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UPDATE: When Facebook's first public shares go on sale Friday morning they will trade at $38 a piece, a price that will make the social media giant's IPO the largest ever for an Internet company, CNBC reports.
The $38 figure is at the top end of the range the company had predicted. At that price, the Associated Press reports, the IPO is expected to raise $18.4 billion for Mark Zuckerberg and co., making it one of the most lucrative IPO's in the history of Wall Street. USA Today reports that the social media giant is on pace for the third-largest U.S. IPO ever and the seventh-largest in the world.
Forbes, however, picks up on an oddity: Zuckerberg's net worth will actually shrink from an estimated $16.5 billion to $15.5 billion once the stock start selling, based on the magazine's calculations.
Wednesday, May 16: Facebook has upped the size of its initial public offering by 25 percent, which puts it on track to raise $16 billion due to strong investor demand.
Reuters reports that the social network will offer 84 million additional shares in its IPO, bumping the total offering to about 421 million shares. The additional shares, combined with an increased price range announced Tuesday, puts Facebook on pace to be the third largest U.S. IPO in history, topped only by Visa and General Motors.
But tempering the good news for Facebook's IPO is General Motors's decision to stop advertising on Facebook. The company announced Tuesday that it planned to pull its advertising campaign from Facebook, noting that they don't believe the paid ads influence consumer car choice very much. The Detroit carmaker, however, will continue to use its own Facebook business page, as the BBC reports.
Tuesday, May 15: Facebook has raised the price range for shares of its initial public offering roughly 14 percent in response to strong demand, a move that potentially pushes the valuation of the social media titan above the $100-billion mark.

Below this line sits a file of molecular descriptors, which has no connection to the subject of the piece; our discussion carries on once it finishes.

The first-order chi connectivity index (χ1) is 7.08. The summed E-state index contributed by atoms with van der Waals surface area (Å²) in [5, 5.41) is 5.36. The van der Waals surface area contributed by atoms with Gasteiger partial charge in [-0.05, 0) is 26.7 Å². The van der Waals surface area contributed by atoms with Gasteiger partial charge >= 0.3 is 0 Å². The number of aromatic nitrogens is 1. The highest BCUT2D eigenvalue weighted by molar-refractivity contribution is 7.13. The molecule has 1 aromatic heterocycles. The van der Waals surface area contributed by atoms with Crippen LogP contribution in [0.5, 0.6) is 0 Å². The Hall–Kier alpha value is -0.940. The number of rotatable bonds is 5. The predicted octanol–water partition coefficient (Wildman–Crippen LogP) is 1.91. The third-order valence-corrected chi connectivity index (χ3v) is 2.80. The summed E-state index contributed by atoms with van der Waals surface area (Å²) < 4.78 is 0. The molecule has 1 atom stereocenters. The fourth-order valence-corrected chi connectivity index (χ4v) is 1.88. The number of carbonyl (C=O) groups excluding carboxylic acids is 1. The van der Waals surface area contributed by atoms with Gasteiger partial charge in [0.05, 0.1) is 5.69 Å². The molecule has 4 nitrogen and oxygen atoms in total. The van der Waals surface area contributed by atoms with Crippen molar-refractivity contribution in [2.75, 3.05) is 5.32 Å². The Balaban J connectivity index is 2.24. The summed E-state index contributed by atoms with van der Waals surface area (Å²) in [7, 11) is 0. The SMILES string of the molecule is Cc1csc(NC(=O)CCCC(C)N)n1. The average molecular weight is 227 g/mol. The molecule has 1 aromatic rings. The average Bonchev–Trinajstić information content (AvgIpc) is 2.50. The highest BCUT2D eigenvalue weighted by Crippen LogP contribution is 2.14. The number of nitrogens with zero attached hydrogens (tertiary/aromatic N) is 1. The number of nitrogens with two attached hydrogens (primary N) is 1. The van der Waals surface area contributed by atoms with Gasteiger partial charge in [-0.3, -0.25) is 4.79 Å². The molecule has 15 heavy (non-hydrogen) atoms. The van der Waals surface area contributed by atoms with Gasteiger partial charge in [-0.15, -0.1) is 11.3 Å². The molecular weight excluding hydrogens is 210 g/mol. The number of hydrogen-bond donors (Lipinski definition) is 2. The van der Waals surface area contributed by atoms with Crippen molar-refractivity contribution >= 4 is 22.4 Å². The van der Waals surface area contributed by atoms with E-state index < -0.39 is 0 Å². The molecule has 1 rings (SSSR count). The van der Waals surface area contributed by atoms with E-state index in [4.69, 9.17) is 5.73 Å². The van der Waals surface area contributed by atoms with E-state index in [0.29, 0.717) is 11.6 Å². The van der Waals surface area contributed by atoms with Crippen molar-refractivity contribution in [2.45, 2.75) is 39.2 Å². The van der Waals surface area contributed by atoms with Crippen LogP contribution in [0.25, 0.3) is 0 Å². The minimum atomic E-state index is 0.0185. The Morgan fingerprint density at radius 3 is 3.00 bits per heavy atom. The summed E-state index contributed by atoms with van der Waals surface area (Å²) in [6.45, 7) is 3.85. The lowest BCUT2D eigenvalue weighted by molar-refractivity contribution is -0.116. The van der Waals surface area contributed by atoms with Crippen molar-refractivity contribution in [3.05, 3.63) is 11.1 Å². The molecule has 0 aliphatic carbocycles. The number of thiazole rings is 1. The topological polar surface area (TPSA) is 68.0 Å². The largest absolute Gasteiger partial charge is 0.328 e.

The increase, from $28-$35 to $34-$38, was made public in an SEC filing Tuesday. Reuters reports that the new price per share places the value of the company somewhere between $93 billion and $104 billion, which is on par with the likes of Amazon.com. Bloomberg points out that a valuation around $100 billion would make Facebook worth more than either Citigroup or McDonald's. The first day of trading for the company on the Nasdaq is Friday. It will likely stop taking orders for its IPO later Tuesday, two days ahead of schedule.
Facebook is offering 337.4 million shares, about 12 percent of the company. They'll likely raise about 12 billion off of those shares, according to Reuters.
Meanwhile, a new poll suggests that the company may have some work to do when it comes to selling users on its revenue-making services, something that could affect its share price down the road. A CNBC/AP poll found that about 57 percent of Facebook users never click on ads or sponsored content while visiting the site. A further 26 percent said that they rarely click on sponsored content. A majority of users (54 percent) also said that they wouldn't feel safe at all buying products or services through Facebook. Nearly six in 10 said they don't trust Facebook to keep their personal information private.